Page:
costs $200 to  $300 per square foot to construct.   He asked what                                                               
added elements in a prison would cause the costs to go up.                                                                      
MR.  BURNETT  replied that  there  are  a number  of  specialized                                                               
materials  used in  a prison  facility such  as automatic  doors,                                                               
special prison toilets and showers,  hardware that has to be very                                                               
durable, and solid concrete walls versus sheetrock, for example.                                                                
Number 2665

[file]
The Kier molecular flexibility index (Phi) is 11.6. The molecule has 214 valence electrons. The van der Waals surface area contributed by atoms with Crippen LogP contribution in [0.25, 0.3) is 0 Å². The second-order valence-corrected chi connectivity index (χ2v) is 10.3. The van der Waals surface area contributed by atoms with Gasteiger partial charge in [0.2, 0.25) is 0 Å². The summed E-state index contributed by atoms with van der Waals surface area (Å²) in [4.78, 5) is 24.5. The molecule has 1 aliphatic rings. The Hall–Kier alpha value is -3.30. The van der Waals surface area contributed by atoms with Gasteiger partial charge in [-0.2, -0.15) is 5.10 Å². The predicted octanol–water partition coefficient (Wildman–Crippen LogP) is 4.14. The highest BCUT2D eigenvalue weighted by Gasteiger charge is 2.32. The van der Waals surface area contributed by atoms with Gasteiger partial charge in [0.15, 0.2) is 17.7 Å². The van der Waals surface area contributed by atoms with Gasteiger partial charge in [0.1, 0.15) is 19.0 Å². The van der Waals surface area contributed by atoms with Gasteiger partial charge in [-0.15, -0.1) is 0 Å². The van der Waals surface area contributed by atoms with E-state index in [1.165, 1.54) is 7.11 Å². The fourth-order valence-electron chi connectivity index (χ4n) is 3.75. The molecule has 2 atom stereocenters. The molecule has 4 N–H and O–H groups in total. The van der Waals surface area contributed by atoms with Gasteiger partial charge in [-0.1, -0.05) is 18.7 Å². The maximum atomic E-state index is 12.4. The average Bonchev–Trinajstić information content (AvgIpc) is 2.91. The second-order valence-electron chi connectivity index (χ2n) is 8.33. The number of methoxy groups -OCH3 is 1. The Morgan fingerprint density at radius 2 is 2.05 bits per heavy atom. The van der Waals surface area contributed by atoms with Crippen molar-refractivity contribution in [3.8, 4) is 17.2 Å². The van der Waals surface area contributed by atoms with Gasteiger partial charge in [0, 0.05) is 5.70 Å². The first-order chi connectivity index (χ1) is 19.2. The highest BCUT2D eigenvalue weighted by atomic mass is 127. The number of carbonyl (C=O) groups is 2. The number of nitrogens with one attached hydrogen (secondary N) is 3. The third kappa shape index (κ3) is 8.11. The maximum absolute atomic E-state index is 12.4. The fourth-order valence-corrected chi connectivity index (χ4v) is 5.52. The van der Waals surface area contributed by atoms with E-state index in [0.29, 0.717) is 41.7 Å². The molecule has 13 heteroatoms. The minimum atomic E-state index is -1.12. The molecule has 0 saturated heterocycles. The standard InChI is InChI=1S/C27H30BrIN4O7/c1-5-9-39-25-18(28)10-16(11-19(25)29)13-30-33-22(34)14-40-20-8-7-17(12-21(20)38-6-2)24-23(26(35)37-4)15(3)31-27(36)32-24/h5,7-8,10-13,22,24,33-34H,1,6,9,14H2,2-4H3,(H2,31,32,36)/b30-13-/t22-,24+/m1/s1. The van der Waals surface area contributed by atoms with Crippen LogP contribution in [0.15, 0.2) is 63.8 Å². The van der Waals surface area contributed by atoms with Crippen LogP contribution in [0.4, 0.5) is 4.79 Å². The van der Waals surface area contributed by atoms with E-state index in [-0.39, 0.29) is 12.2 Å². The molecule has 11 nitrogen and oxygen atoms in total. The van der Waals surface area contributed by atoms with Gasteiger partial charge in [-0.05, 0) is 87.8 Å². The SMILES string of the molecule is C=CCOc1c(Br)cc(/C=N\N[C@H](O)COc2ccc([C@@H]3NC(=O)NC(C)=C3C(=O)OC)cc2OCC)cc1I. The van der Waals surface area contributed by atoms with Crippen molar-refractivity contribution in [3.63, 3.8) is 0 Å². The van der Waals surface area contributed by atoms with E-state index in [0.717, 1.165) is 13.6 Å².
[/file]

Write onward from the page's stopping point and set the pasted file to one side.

CHAIR  WEYHRAUCH   noted  that   a  policy  question   which  the                                                               
legislature must address is whether  to house prisoners in Alaska                                                               
or  Outside.   He questioned  at  what point  "critical mass"  is                                                               
reached and a decision must be made.                                                                                            
REPRESENTATIVE STOLTZE  remarked that the Arizona  facility seems                                                               
to have  value as an "escape  valve" now; however, it  can't meet                                                               
Alaska's  needs regarding  bookings.   He said  much shorter-term